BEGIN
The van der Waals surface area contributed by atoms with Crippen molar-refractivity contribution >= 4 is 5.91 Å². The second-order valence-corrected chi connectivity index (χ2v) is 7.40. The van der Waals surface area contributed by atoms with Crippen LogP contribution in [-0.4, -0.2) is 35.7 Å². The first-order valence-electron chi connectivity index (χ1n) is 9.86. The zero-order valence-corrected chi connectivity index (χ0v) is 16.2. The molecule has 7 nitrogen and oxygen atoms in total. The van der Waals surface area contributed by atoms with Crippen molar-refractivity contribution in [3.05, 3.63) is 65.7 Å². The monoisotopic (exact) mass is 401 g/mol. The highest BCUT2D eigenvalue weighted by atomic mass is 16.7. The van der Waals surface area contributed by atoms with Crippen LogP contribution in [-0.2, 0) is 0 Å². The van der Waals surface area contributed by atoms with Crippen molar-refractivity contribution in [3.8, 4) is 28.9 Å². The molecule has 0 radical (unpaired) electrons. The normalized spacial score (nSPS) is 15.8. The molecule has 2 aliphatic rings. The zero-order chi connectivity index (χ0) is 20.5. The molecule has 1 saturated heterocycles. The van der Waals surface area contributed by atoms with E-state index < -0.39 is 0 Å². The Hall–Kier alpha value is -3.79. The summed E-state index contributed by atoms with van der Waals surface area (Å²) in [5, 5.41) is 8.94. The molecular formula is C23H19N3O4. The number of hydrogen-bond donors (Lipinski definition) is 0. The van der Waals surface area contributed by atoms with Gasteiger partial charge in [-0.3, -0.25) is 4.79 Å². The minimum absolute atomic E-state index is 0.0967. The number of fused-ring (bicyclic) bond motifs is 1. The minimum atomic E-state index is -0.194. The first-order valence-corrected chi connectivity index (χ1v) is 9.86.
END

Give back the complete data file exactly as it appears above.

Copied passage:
The van der Waals surface area contributed by atoms with Crippen molar-refractivity contribution >= 4 is 5.91 Å². The second-order valence-corrected chi connectivity index (χ2v) is 7.40. The van der Waals surface area contributed by atoms with Crippen LogP contribution in [-0.4, -0.2) is 35.7 Å². The first-order valence-electron chi connectivity index (χ1n) is 9.86. The zero-order valence-corrected chi connectivity index (χ0v) is 16.2. The molecule has 7 nitrogen and oxygen atoms in total. The van der Waals surface area contributed by atoms with Crippen molar-refractivity contribution in [3.05, 3.63) is 65.7 Å². The monoisotopic (exact) mass is 401 g/mol. The highest BCUT2D eigenvalue weighted by atomic mass is 16.7. The van der Waals surface area contributed by atoms with Crippen LogP contribution in [-0.2, 0) is 0 Å². The van der Waals surface area contributed by atoms with Crippen molar-refractivity contribution in [3.8, 4) is 28.9 Å². The molecule has 0 radical (unpaired) electrons. The normalized spacial score (nSPS) is 15.8. The molecule has 2 aliphatic rings. The zero-order chi connectivity index (χ0) is 20.5. The molecule has 1 saturated heterocycles. The van der Waals surface area contributed by atoms with E-state index < -0.39 is 0 Å². The Hall–Kier alpha value is -3.79. The summed E-state index contributed by atoms with van der Waals surface area (Å²) in [5, 5.41) is 8.94. The molecular formula is C23H19N3O4. The number of hydrogen-bond donors (Lipinski definition) is 0. The van der Waals surface area contributed by atoms with Gasteiger partial charge in [-0.3, -0.25) is 4.79 Å². The minimum absolute atomic E-state index is 0.0967. The number of fused-ring (bicyclic) bond motifs is 1. The minimum atomic E-state index is -0.194. The first-order valence-corrected chi connectivity index (χ1v) is 9.86.